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October 15, 2016



There is nothing better than celebrating your birthday where you were born.

On September 23, a well-known writer, master of the short story, Lidoliya Nikitina, whose works have been translated into 17 languages, including Uzbek, celebrated her 75th anniversary and did it in Tashkent, where she was born, but hasn’t lived here for 30 years.

Explaining why Tashkent became the venue for the birthday celebration, Lidoliya Nikitina said: “This is a tribute to my beloved city. Here, in Tashkent, people are different: they are open, easy to get in touch, sincerely rejoice in your success and are willing to accept the result of your work. I remember, it happened, after the release of a new book, while you walk through the corridors of the Ghafur Ghulom Publishing House, with ten copies of book in the hands, none was left, because everyone stopped you with the words: “It is great that you released a new book, grant me one, please.” Little has changed for three decades. Arriving in Tashkent, the first thing I did was go to the editorial office of the ‘Star of the East’ magazine, which I had not visited for more than 30 years. Less than half an hour of conversation with the editor I received the offer to publish a selection of works… I called the chair of the Russian Literature Council of the Union of Writers of Uzbekistan, Vladimir Vasiliev, and received an invitation to the next meeting of the Council.”

What do you think of modern Tashkent?

“A wonderful, very warm and, as always, hospitable. It inspires for creativity. The city has faced tremendous changes, it turned more charming. A trip out of town to rest in Chimgan amazed me hugely shocked. I saw many new beautiful buildings. Grand shopping malls and supermarkets: spacious, and all is in abundance. But most of all I was surprised by the streets of Tashkent, crowded with cars. Especially, by the fact, that the most of those cars are produced in Uzbekistan. But there are moments that evoke sadness. They are associated with memories of the green and cozy corners of Tashkent, which did not remain due to the reconstruction and improvement of the city.”

You are known as a master of short story. Do you think what did contribute to the formation in you of this direction? East, Tashkent?

“I think it’s from nature. I began writing in this genre before I learned that this was called a short story. At that time I just created, without attaching much importance in the theoretical classification of my works.

I am grateful to my teacher, the deputy chief of the ‘Star of the East’ editor Alfred Bender. I remember my first participation in a meeting of the youth association of writers at the magazine: then my colleagues criticized my works. I thought that the stories would not come out. But Bender then said: “Despite the criticism, some short stories of Lidoliya we still publish.” Later I brought him other works as well, but I heard from him these words: “Lidoliya you bring me short stories, fairy tales and sketches. Let’s agree that as long as you do not attain perfection in the short story genre, you will not write in other genres.”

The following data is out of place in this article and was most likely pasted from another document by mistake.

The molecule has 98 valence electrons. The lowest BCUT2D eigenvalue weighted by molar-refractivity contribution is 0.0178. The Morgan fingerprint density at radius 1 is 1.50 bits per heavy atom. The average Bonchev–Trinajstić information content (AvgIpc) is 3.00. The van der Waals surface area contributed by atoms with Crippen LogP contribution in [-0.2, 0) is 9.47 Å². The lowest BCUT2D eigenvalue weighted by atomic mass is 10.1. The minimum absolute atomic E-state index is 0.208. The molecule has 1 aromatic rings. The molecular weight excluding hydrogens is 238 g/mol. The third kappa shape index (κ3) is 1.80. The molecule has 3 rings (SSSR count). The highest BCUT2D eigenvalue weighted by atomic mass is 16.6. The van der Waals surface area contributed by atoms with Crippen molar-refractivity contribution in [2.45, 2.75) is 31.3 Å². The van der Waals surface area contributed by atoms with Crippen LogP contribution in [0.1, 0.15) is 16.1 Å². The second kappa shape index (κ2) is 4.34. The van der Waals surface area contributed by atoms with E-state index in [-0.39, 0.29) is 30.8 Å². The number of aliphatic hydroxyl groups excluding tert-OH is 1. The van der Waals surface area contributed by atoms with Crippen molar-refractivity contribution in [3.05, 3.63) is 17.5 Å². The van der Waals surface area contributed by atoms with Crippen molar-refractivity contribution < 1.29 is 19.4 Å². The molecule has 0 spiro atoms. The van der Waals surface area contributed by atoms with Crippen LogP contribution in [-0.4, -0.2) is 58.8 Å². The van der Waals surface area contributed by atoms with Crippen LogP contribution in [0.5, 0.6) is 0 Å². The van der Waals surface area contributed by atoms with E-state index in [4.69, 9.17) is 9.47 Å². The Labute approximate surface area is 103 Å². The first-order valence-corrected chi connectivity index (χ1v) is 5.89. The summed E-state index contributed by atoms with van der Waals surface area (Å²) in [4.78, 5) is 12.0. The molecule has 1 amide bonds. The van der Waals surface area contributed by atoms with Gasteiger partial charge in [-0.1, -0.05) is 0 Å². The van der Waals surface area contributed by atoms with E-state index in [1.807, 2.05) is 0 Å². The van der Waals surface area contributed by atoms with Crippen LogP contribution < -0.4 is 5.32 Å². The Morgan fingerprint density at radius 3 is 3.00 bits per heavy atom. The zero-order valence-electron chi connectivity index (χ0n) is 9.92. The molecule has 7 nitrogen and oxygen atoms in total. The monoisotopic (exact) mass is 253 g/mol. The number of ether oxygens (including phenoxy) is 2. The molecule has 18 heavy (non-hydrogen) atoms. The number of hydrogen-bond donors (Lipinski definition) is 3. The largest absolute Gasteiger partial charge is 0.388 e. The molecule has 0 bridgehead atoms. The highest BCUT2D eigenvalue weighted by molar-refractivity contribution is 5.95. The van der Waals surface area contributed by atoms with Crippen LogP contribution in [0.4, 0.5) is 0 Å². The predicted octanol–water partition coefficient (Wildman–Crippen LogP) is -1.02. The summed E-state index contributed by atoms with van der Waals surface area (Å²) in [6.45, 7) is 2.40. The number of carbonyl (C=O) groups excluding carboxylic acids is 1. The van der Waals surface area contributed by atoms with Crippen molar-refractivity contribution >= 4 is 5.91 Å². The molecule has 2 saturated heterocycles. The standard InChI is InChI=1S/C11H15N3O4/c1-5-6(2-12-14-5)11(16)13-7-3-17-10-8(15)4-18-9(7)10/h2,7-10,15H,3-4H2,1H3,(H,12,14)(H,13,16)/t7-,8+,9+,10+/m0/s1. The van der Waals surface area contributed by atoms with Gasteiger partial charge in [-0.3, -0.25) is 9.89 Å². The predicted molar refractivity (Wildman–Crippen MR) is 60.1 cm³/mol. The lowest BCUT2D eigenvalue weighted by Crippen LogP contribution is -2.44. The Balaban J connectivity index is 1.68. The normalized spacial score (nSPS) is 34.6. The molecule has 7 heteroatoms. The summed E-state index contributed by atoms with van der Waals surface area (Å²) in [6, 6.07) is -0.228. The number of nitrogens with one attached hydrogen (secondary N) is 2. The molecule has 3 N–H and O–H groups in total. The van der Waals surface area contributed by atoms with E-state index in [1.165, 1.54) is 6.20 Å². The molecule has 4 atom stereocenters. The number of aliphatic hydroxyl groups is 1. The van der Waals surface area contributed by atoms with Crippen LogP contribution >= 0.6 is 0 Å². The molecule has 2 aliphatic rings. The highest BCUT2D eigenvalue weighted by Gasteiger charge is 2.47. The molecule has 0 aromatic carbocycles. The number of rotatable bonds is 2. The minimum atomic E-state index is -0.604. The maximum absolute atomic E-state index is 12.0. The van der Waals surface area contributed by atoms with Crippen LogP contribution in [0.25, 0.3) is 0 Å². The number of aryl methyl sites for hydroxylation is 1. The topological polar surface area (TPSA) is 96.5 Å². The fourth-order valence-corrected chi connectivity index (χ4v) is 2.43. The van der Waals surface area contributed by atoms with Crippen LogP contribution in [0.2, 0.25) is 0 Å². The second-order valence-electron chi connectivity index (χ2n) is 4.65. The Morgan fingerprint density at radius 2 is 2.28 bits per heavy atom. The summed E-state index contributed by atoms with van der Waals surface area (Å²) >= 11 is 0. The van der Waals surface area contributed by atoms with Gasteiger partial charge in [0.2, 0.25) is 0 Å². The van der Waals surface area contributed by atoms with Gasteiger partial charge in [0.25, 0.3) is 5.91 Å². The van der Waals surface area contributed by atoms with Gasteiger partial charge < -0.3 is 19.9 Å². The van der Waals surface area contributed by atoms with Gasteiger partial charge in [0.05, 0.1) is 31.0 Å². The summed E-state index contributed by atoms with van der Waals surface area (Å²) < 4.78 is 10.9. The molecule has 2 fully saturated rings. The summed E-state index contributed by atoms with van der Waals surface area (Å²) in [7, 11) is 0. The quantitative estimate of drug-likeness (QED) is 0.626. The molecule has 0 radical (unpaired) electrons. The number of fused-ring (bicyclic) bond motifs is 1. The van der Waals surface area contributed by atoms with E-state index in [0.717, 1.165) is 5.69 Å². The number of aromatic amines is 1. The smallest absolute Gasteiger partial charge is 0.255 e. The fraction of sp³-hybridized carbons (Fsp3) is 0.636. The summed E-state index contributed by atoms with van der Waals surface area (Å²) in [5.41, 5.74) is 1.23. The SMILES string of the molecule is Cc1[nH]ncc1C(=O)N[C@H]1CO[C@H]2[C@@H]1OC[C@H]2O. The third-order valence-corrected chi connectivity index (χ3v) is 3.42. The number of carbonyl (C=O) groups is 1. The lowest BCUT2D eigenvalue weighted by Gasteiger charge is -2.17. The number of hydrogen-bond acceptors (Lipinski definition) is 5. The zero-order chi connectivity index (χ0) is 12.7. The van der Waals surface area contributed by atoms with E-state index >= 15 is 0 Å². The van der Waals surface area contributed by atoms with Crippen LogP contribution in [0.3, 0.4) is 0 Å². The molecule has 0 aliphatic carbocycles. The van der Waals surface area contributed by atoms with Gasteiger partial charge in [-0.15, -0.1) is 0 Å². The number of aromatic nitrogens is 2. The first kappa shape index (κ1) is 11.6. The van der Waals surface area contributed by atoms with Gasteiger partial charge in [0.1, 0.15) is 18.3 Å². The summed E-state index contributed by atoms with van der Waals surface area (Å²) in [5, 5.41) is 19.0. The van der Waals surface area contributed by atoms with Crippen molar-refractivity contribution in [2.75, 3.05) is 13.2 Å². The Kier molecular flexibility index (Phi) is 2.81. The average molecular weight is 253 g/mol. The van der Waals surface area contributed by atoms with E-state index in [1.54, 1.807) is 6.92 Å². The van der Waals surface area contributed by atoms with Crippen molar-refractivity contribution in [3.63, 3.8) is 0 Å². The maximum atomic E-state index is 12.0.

And then I began to publish my works in such popular magazines of that time, as ‘Lady-Worker’, ‘Lady-Peasant’, ‘Reporter’… Now do not even remember all of them. My works were translated into Uzbek language. The translated stories were published not only in the major print media, but also in regional periodicals. I still have all the clippings preserved. The ‘Soviet Woman’ magazine gave me much, of course, which was published in 17 languages ​​- thanks to this magazine the foreign audience got acquainted with my works.

You said that Tashkent inspires you. What place does take the capital and its residents in your creativity?

“I have plenty of materials for my memoirs. I keep a diary since my childhood, which has a lot of memories worthy of publicity. Today, their publication will sound as a recollection of Tashkent and its residents, the events in the life of the city. In particular, a lot of memories are about the devastating earthquake of April, 1966, and this year it has turned 50 years.”

How soon will we be able to read about it?

“It is hard to promise something, because all books I publish at my own expense. After my husband’s death I set a goal: one year – one book. I still not fail to implement this plan. Unfortunately, the publication of each book depends on the availability of funds. Content is the state of the soul, the desire to prepare the work for publication.

Incidentally, the Uzbekistan residents can get acquainted with my latest works in upcoming issues of the ‘Star of the East’ magazine. The magazine’s office took a selection of my recent works.”